US 5022887 A
A protective hard cup brassiere having two hard plate cups which are not the same, which overlap in the area of the sternum and which are held outwardly from the thorax and breasts as shown and described.
1. A hard cup brassiere comprising:
a fabric portion having a front, shoulder straps, and sides generally conformed to the shape of a female upper torso, and a plurality of layers, wherein said layers form pocket means, and
a plurality of overlapping hard cup plates which are placed in said pocket means.
2. The hard cup brassiere of claim 1, wherein said layers form a single pocket which extends across the front of said brassiere.
3. The hard cup brassiere of claim 1, wherein said pocket means extends across the bottom front, up the sides generally in the direction of the wearer's armpits, up from the armpit region to the strap region, and across the strap region to the neckline of said brassiere, said pocket means defining an open top which follows the neckline of said brassiere.
4. The hard cup brassiere of claim 3, further including at least one fastener in said open top of said pocket means.
5. The hard cup brassiere in accordance with claim 4, wherein there is a openable fastener in the bottom front center of said brassiere neckline.
6. The hard cup brassiere in accordance with claim 2, wherein said hard cup plates overlap in the area of a sternum of a wearer of said brassiere.
7. The hard cup brassiere of claim 6, wherein said hard cup plates are spaced outward from the sternum when said brassiere is in its normal position and are pressed against said sternum when there is an impact on the front of said brassiere.
8. The hard cup brassiere in accordance with claim 1, wherein thhe plurality of overlapping hard cup plates are two hard cup plates which overlap in the region of a sternum of a wearer of said brassiere.
9. The hard cup brassiere in accordance with claim 1, wherein the wearer's right hand hard cup plate lies outward from the left hand hard cup plate when the wearer is righthanded.
10. The hard cup brassiere of claim 1, wherein the wearer's left hand plate lies outward from the right hand plate when said wearer is left-handed.
11. The hard cup brassiere in accordance with claim 1, wherein said plurality of overlapping hard cup plates are two hard cup plates which overlap in thhe region of a sternum of a wearer of said brassiere, and are normally spaced outward from the sternum.
12. The hard cup brassiere in accordance with claim 1, wherein the peripheries of said hard cup plates form extensions which spread the force of an impact blow over an extension area formed by the extensions.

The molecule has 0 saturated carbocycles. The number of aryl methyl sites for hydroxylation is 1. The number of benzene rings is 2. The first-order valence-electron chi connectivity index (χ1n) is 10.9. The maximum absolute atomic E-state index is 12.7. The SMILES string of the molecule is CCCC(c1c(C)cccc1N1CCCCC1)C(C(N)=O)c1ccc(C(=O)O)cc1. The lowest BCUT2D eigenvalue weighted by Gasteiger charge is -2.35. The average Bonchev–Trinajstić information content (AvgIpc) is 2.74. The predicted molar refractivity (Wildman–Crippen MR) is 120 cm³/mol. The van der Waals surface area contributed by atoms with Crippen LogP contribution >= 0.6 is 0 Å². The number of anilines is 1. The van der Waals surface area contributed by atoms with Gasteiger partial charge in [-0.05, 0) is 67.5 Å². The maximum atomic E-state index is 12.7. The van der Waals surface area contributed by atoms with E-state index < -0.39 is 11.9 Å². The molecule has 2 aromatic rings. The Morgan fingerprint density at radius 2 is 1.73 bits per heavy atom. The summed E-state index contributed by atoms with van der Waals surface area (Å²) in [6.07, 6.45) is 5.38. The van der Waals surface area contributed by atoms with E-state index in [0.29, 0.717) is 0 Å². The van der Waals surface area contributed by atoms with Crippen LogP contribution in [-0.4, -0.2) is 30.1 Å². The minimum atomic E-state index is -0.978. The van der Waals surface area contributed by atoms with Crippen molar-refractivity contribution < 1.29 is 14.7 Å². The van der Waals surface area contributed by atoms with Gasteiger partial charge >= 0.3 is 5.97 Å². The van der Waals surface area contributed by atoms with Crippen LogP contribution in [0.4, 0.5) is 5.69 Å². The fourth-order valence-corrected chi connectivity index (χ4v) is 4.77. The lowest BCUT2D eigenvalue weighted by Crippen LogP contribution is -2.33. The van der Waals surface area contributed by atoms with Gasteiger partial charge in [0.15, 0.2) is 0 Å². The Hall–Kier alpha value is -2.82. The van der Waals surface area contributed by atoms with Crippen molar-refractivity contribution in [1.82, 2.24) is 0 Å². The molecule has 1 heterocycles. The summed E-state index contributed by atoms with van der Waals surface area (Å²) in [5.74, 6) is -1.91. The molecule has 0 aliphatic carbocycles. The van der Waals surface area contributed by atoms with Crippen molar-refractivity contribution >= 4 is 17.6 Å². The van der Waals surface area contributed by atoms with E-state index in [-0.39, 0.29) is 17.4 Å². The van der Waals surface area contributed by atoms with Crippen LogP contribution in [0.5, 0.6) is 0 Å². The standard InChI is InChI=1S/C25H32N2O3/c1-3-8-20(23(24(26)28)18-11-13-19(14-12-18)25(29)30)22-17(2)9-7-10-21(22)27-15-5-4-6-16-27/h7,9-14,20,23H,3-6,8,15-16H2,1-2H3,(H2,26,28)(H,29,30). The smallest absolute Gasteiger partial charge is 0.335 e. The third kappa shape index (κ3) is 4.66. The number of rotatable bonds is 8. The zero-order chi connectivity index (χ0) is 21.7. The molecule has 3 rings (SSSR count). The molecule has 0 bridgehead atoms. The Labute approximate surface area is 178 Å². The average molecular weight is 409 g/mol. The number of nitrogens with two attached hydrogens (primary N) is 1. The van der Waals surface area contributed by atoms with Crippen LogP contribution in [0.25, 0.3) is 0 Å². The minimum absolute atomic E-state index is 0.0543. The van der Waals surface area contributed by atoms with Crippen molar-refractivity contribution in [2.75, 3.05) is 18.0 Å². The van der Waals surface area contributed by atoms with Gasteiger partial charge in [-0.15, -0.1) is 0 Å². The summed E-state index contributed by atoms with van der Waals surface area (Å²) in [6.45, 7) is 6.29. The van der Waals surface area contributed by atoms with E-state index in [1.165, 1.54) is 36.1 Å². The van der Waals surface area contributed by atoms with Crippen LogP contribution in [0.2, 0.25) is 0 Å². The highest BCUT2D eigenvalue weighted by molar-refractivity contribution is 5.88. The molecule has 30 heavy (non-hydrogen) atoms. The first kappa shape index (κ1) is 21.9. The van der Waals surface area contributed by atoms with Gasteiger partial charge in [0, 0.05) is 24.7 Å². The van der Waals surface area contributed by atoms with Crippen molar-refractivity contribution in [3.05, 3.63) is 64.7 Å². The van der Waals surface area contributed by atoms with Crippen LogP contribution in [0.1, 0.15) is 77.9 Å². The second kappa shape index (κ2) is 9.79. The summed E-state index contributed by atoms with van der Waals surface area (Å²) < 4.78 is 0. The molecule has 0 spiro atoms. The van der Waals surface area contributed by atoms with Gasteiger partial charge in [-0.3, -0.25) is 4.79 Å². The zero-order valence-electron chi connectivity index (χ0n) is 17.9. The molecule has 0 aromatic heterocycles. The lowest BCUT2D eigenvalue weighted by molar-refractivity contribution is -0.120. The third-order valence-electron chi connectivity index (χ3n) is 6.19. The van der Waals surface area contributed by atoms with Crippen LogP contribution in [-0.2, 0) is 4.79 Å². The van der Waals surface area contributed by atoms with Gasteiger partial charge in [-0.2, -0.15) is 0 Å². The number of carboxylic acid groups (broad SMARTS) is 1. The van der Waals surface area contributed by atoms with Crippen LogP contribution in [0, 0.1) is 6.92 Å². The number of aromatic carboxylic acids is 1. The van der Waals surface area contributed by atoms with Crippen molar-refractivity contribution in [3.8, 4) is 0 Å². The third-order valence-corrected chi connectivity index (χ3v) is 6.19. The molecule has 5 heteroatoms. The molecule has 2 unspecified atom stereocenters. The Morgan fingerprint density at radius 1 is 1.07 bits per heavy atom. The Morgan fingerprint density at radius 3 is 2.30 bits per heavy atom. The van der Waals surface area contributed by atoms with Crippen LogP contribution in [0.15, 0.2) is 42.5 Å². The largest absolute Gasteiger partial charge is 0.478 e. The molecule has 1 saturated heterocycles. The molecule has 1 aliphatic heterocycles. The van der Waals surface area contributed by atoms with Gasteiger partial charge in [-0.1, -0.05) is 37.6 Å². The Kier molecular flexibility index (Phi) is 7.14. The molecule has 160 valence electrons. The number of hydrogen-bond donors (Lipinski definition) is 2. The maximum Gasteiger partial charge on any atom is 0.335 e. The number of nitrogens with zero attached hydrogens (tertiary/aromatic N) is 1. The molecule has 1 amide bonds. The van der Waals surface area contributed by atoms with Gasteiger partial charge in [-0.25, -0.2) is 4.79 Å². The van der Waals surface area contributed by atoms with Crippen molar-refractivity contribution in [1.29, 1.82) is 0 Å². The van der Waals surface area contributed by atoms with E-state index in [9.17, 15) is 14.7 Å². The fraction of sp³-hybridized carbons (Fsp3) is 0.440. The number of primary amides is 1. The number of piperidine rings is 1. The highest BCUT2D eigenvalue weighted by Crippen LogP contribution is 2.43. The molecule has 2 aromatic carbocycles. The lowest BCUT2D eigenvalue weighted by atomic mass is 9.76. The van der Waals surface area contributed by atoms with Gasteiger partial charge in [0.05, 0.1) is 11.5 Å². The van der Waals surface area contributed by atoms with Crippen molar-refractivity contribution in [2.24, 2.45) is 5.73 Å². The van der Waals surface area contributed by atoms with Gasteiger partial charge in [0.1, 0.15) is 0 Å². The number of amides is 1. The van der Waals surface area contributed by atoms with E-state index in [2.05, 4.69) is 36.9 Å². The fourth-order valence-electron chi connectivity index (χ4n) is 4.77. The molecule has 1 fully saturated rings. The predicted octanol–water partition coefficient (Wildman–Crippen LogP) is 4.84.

13. The hard cup brassiere in accordance with claim 12, wherein said extension area is spaced outwardly from a sternum of a wearer of said brassiere when normally worn, and which contacts the sternum when said brassiere is impacted from the front.
14. The hard cup brassiere in accordance with claim 1, wherein said overlapping portions of said hard cup plates in combination with fabric of said brassiere provide a spring action whereby said hard cup plates and said fabric can easily move forward from a sternum of a wearer of said brassiere when said brassiere returns to its normal position after having been forced against the sternum.
15. The hard cup brassiere in accordance with claim 14, wherein said hard cup plates move laterally outward from the sternum when they are pressed inwards toward the sternum.
16. The hard cup brassiere in accordance with claim 1, wherein said hard cup plates each have an "S" shape cross section when taken along a horizontal line across the center.
17. The hard cup brassiere in accordance with claim 1, wherein said pocket means is formed with an expansion space located between an inner layer and an outer layer of said brassiere in a sternum area of the wearer of said brassiere.
18. The hard cup brassiere of claim 1, wherein said brassiere has an inner layer of brassiere fabric and an outer layer of brassiere fabric, the inner layer as measured at the horizontal center line is less than the distance across the outer layer.
19. The hard cup brassiere of claim 1, wherein said hard cup plates normally press against a wear of said brassiere only at a region of said hard cup plates which lies at the armpit region of said brassiere.
20. The hard cup brassiere of claim 1, wherein said hard cup plates are maintained at a spaced distance to a sternum of the wearer of said brassiere.
21. The hard cup brassiere of claim 1, wherein said hard cup plates are held outwardly from a sternum of a wearer of said brassiere by a coaction of an inner layer and an outer layer of a fabric.
22. The hard cup brassiere of claim 21, wherein there is a space (d3) between said inner layer and a surface of said hard cup plates adjacent the wearer at a horizontal center line of each breast.
23. A hard cup brassiere of claim 1, wherein said hard cup plates move laterally outward from an inward towards a sternum of a wearer of said brassiere when said brassiere receives an impact at a center line of the sternum and on top of the overlapping region of said hard cup plates.
24. The hard cup brassiere of claim 1, wherein said hard cups are first and second hard cups each having a different shape and wherein said first and second hard cups overlap, with thhe first hard cup extending further towards the second hard cup than the second hard cup extends toward the first hard cup.